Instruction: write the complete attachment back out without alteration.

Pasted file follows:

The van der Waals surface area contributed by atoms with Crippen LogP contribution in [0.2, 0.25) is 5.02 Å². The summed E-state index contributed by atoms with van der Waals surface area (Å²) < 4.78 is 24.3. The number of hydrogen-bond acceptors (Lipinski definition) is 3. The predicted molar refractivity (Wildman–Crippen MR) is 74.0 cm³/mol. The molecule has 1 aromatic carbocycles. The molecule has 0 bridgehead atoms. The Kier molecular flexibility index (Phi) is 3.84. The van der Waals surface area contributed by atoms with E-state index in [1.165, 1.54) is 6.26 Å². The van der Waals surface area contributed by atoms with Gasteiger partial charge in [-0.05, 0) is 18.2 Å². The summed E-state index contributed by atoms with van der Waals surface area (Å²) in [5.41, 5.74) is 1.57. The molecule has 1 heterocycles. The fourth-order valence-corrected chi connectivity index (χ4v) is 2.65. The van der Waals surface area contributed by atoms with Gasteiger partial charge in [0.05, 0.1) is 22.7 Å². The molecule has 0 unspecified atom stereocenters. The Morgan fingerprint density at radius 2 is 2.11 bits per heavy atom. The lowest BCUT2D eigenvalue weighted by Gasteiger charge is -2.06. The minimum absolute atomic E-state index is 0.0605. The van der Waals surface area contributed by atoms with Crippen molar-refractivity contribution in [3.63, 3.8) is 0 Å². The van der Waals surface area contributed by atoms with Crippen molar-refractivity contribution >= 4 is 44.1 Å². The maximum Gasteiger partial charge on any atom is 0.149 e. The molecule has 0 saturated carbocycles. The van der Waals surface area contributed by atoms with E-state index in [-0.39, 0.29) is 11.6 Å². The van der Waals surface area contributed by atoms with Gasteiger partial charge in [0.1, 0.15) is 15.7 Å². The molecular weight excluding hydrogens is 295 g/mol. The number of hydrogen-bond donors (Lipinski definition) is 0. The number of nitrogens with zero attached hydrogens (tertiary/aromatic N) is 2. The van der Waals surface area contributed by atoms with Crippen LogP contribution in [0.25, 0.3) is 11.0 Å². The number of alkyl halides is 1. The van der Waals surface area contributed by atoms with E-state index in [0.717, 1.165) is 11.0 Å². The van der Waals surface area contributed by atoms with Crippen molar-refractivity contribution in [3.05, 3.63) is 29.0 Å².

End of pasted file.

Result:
The van der Waals surface area contributed by atoms with Crippen LogP contribution in [0.2, 0.25) is 5.02 Å². The summed E-state index contributed by atoms with van der Waals surface area (Å²) < 4.78 is 24.3. The number of hydrogen-bond acceptors (Lipinski definition) is 3. The predicted molar refractivity (Wildman–Crippen MR) is 74.0 cm³/mol. The molecule has 1 aromatic carbocycles. The molecule has 0 bridgehead atoms. The Kier molecular flexibility index (Phi) is 3.84. The van der Waals surface area contributed by atoms with E-state index in [1.165, 1.54) is 6.26 Å². The van der Waals surface area contributed by atoms with Gasteiger partial charge in [-0.05, 0) is 18.2 Å². The summed E-state index contributed by atoms with van der Waals surface area (Å²) in [5.41, 5.74) is 1.57. The molecule has 1 heterocycles. The fourth-order valence-corrected chi connectivity index (χ4v) is 2.65. The van der Waals surface area contributed by atoms with Gasteiger partial charge in [0.05, 0.1) is 22.7 Å². The molecule has 0 unspecified atom stereocenters. The Morgan fingerprint density at radius 2 is 2.11 bits per heavy atom. The lowest BCUT2D eigenvalue weighted by Gasteiger charge is -2.06. The minimum absolute atomic E-state index is 0.0605. The van der Waals surface area contributed by atoms with Crippen molar-refractivity contribution in [3.63, 3.8) is 0 Å². The van der Waals surface area contributed by atoms with Crippen molar-refractivity contribution >= 4 is 44.1 Å². The maximum Gasteiger partial charge on any atom is 0.149 e. The molecule has 0 saturated carbocycles. The van der Waals surface area contributed by atoms with E-state index in [-0.39, 0.29) is 11.6 Å². The van der Waals surface area contributed by atoms with Gasteiger partial charge in [0.1, 0.15) is 15.7 Å². The molecular weight excluding hydrogens is 295 g/mol. The number of hydrogen-bond donors (Lipinski definition) is 0. The number of nitrogens with zero attached hydrogens (tertiary/aromatic N) is 2. The van der Waals surface area contributed by atoms with Crippen LogP contribution in [0.25, 0.3) is 11.0 Å². The number of alkyl halides is 1. The van der Waals surface area contributed by atoms with E-state index in [0.717, 1.165) is 11.0 Å². The van der Waals surface area contributed by atoms with Crippen molar-refractivity contribution in [3.05, 3.63) is 29.0 Å².